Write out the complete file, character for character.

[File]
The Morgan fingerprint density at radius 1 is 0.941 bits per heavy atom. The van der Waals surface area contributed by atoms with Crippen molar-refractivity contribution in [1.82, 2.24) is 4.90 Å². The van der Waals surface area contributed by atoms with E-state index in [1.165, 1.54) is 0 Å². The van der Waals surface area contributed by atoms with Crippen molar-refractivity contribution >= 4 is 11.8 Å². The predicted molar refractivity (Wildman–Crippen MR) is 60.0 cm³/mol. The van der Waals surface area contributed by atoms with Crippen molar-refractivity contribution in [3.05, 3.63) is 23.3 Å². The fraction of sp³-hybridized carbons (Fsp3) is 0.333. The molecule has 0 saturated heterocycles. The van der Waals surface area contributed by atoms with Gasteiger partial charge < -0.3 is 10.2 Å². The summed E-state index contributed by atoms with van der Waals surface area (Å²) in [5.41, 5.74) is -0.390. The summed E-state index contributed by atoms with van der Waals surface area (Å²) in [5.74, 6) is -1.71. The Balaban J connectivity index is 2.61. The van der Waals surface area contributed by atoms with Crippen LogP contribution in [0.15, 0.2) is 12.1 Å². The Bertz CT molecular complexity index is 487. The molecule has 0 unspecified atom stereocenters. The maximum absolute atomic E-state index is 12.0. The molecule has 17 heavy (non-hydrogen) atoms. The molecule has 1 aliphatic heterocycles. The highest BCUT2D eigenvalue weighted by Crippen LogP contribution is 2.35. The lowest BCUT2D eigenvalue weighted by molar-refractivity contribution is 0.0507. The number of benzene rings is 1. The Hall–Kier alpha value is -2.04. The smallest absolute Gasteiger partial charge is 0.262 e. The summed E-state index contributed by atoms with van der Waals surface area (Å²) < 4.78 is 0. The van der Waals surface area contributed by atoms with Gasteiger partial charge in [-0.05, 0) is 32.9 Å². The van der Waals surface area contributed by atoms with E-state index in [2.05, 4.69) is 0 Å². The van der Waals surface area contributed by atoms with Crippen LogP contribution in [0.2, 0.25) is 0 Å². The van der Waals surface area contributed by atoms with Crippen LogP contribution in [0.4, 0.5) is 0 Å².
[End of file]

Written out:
The Morgan fingerprint density at radius 1 is 0.941 bits per heavy atom. The van der Waals surface area contributed by atoms with Crippen molar-refractivity contribution in [1.82, 2.24) is 4.90 Å². The van der Waals surface area contributed by atoms with E-state index in [1.165, 1.54) is 0 Å². The van der Waals surface area contributed by atoms with Crippen molar-refractivity contribution >= 4 is 11.8 Å². The predicted molar refractivity (Wildman–Crippen MR) is 60.0 cm³/mol. The van der Waals surface area contributed by atoms with Crippen molar-refractivity contribution in [3.05, 3.63) is 23.3 Å². The fraction of sp³-hybridized carbons (Fsp3) is 0.333. The molecule has 0 saturated heterocycles. The van der Waals surface area contributed by atoms with Gasteiger partial charge < -0.3 is 10.2 Å². The summed E-state index contributed by atoms with van der Waals surface area (Å²) in [5.41, 5.74) is -0.390. The summed E-state index contributed by atoms with van der Waals surface area (Å²) in [5.74, 6) is -1.71. The Balaban J connectivity index is 2.61. The van der Waals surface area contributed by atoms with Crippen LogP contribution in [0.15, 0.2) is 12.1 Å². The Bertz CT molecular complexity index is 487. The molecule has 0 unspecified atom stereocenters. The maximum absolute atomic E-state index is 12.0. The molecule has 17 heavy (non-hydrogen) atoms. The molecule has 1 aliphatic heterocycles. The highest BCUT2D eigenvalue weighted by Crippen LogP contribution is 2.35. The lowest BCUT2D eigenvalue weighted by molar-refractivity contribution is 0.0507. The number of benzene rings is 1. The Hall–Kier alpha value is -2.04. The smallest absolute Gasteiger partial charge is 0.262 e. The summed E-state index contributed by atoms with van der Waals surface area (Å²) < 4.78 is 0. The van der Waals surface area contributed by atoms with Gasteiger partial charge in [-0.05, 0) is 32.9 Å². The van der Waals surface area contributed by atoms with E-state index in [2.05, 4.69) is 0 Å². The van der Waals surface area contributed by atoms with Crippen LogP contribution in [0.2, 0.25) is 0 Å². The van der Waals surface area contributed by atoms with Crippen LogP contribution in [0.4, 0.5) is 0 Å².